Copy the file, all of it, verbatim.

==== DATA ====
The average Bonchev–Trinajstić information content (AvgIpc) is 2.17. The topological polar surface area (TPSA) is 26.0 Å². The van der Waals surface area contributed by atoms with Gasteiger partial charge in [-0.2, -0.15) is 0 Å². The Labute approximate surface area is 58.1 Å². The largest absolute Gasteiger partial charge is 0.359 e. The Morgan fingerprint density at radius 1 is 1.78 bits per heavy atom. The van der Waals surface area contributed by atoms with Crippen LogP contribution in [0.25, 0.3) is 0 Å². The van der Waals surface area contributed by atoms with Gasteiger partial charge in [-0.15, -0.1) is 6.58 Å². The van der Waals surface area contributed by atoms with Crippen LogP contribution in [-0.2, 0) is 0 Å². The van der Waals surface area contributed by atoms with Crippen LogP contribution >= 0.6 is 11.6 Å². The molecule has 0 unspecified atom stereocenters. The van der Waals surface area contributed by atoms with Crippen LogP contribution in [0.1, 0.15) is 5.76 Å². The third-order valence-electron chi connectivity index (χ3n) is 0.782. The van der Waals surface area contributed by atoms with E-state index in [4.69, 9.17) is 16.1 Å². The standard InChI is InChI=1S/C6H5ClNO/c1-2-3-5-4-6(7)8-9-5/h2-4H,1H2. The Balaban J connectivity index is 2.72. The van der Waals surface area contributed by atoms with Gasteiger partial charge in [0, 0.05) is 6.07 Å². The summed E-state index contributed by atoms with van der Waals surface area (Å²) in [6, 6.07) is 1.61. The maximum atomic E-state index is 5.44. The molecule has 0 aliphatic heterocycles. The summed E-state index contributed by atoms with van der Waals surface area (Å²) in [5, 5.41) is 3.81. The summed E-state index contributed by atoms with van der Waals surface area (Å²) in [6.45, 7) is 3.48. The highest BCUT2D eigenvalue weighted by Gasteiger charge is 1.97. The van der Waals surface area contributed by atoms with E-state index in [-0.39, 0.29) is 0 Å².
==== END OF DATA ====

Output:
The average Bonchev–Trinajstić information content (AvgIpc) is 2.17. The topological polar surface area (TPSA) is 26.0 Å². The van der Waals surface area contributed by atoms with Gasteiger partial charge in [-0.2, -0.15) is 0 Å². The Labute approximate surface area is 58.1 Å². The largest absolute Gasteiger partial charge is 0.359 e. The Morgan fingerprint density at radius 1 is 1.78 bits per heavy atom. The van der Waals surface area contributed by atoms with Crippen LogP contribution in [0.25, 0.3) is 0 Å². The van der Waals surface area contributed by atoms with Gasteiger partial charge in [-0.15, -0.1) is 6.58 Å². The van der Waals surface area contributed by atoms with Crippen LogP contribution in [-0.2, 0) is 0 Å². The van der Waals surface area contributed by atoms with Crippen LogP contribution >= 0.6 is 11.6 Å². The molecule has 0 unspecified atom stereocenters. The van der Waals surface area contributed by atoms with Crippen LogP contribution in [0.1, 0.15) is 5.76 Å². The third-order valence-electron chi connectivity index (χ3n) is 0.782. The van der Waals surface area contributed by atoms with E-state index in [4.69, 9.17) is 16.1 Å². The standard InChI is InChI=1S/C6H5ClNO/c1-2-3-5-4-6(7)8-9-5/h2-4H,1H2. The Balaban J connectivity index is 2.72. The van der Waals surface area contributed by atoms with Gasteiger partial charge in [0, 0.05) is 6.07 Å². The summed E-state index contributed by atoms with van der Waals surface area (Å²) in [6, 6.07) is 1.61. The maximum atomic E-state index is 5.44. The molecule has 0 aliphatic heterocycles. The summed E-state index contributed by atoms with van der Waals surface area (Å²) in [5, 5.41) is 3.81. The summed E-state index contributed by atoms with van der Waals surface area (Å²) in [6.45, 7) is 3.48. The highest BCUT2D eigenvalue weighted by Gasteiger charge is 1.97. The van der Waals surface area contributed by atoms with E-state index in [-0.39, 0.29) is 0 Å².